GREAT BEND, Kan. - Black History Month seems to be losing some steam, and in a way, that's a good sign. Because taking an entire people group and saying: "You get one month, and it is the shortest month of the year," is a little confining. African-Americans have made contributions every month and every day and every hour of every year. Without them, what would America be like? Or would it even exist?
I had an exhilarating moment in December, when I learned that Oscar Micheaux, who is buried in the Great Bend Municipal cemetery, was going to be named as the USPS "Black Heritage" stamp honoree for 2010. Micheaux is the 33rd annual "Black Heritage Stamp" honoree. The series began in 1978.
About 100 U.S. Postage stamps honor African-Americans or African-American milestones, with 33 being part of the "Black Heritage Series."
I found out before others through a postal worker who happens to be a cousin of Micheaux. And I quietly told Kevin Willmott and the Kansas Humanities Council people about the stamp, hoping it was really true.
Well, it is true. Andrea Burrows of the Brooklyn, NY post office contacted me recently, and asked me whom she should invite to the stamp's unveiling in June, and I suggested Spike Lee, Paul Robeson, Jr. and Pearl Bowser. (Robeson's father, Paul Robeson's first film was Micheaux's silent film "Body and Soul" (1925), and Pearl Bowser is the one scholar who has worked the longest and hardest to promote Micheaux.) There will be stamp unveilings in other cities as well.
Lots of us have worked hard to bring recognition to an obscure man who was buried here in 1951 without even a tombstone until 1988. That's when Karen Neuforth, her mother Juanita, Harley Robinson, Jr. and many others raised money to dedicate a tombstone to America's first black filmmaker.
Incredibly, Micheaux received a Star on Hollywood Boulevard in 1987, before he even had a tombstone placed at his grave in Great Bend. On the fiftieth anniversary of Micheaux's death -- March 25, 2001, I helped put together the "Oscar Micheaux Golden Anniversary Memorial Celebration" in Great Bend, and with the help of the Kansas Humanities Council, we had over a thousand people attend one or more event. People from 16 states traveled to Great Bend to pay their belated respects to the man.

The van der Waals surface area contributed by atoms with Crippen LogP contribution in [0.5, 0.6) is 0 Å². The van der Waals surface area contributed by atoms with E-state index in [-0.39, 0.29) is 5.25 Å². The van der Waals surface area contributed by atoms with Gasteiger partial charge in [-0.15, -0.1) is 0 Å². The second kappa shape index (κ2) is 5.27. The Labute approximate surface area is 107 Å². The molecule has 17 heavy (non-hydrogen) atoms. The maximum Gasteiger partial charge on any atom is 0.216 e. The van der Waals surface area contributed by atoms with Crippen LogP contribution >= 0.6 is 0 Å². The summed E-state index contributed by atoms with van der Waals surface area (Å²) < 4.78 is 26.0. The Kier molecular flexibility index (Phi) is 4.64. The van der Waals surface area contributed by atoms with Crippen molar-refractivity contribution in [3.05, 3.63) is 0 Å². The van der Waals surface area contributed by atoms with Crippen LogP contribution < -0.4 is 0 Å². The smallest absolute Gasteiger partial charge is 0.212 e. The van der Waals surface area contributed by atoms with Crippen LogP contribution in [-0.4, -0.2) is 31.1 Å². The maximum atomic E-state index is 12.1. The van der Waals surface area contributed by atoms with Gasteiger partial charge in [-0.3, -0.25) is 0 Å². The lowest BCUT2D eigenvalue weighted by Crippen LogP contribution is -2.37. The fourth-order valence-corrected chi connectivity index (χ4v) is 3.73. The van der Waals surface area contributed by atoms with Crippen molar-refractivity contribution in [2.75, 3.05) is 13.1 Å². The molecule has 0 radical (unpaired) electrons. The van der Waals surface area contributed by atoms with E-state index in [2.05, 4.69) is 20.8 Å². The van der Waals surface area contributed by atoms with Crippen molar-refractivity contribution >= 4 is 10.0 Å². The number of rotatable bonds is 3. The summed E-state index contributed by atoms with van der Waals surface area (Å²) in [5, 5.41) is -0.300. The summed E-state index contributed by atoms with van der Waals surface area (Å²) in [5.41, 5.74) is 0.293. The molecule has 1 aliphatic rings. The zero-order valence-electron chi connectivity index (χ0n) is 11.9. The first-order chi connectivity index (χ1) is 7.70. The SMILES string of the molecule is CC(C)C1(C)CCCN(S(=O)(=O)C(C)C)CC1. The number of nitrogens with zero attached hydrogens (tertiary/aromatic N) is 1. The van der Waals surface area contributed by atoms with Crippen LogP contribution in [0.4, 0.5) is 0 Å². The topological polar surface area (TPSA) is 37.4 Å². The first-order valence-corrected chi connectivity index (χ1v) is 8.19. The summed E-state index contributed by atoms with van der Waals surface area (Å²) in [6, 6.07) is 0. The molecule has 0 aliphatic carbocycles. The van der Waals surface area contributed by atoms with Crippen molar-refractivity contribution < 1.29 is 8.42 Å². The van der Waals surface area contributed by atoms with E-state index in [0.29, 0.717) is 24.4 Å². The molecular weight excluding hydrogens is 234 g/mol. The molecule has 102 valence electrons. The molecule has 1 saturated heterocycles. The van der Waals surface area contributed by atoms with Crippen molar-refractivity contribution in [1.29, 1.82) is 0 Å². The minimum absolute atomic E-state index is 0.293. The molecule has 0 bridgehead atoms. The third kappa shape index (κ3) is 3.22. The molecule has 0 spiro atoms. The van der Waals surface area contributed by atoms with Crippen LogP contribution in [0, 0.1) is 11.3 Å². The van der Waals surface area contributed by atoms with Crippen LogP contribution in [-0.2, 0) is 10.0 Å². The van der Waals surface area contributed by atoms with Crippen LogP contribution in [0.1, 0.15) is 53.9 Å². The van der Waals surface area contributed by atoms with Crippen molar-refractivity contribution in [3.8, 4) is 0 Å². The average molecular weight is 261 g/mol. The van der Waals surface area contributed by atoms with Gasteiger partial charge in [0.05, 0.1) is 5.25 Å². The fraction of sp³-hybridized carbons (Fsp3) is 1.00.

Micheaux getting his face on a U.S. postage stamp this year has the feel of another big milestone. Very few Americans have been honored with both a Hollywood Star and a postage stamp.
It feels like vindication. The same way I felt when Hollywood writer Patrick McGilligen
dedicated his book, "Oscar Micheaux: The Great and Only" to me. I was one of many who worked to rescue Micheaux from obscurity. And I couldn't be any prouder of what all of us have accomplished.
When movies were invented, everybody wanted to see themselves on screen, or at least people who looked like them. The idea of moving pictures was so radical, that when movies were first introduced, audiences would flinch, say, when a giant wave of water was shown hitting the screen. Seeing is believing.
But for years blacks paid to see silent movies, and were humiliated by filmmakers like D.W. Griffith ("Birth of a Nation" 1915) who portrayed blacks as shiftless creatures unworthy of any consideration. "Birth of a Nation" portrayed blacks as criminals, rapists, thiefs and dullards.
And a young man, having failed in farming, decided to do something about it. An African American as a movie director? Why, in 1919 you might as well be talking about an African American walking on the moon. It was crazy. But Oscar Micheaux bought a camera, wrote a script, and made silent films by, for and about African-Americans. His low budget retort to D.W. Griffith's Birth of Nation - "Symbol of the Unconquered" - (1920) showed a black farmer humiliating the KKK. Say what?
People made fun of Oscar Micheaux. They censored his pictures. Even blacks complained that he was "stirring up trouble." But today, people look back at his 43 films -- few of which still exist -- and are amazed.
And I couldn't let "Black History Month" pass without tipping my hat to the bravest movie director in the history of the world, Oscar Micheaux. And knowing what I know about Micheaux, he might well say: "Why did it take so long for me to get on a stamp?"
Getting your face on a stamp. It sounds simple, but it's difficult. But not as difficult as becoming America's first black filmmaker.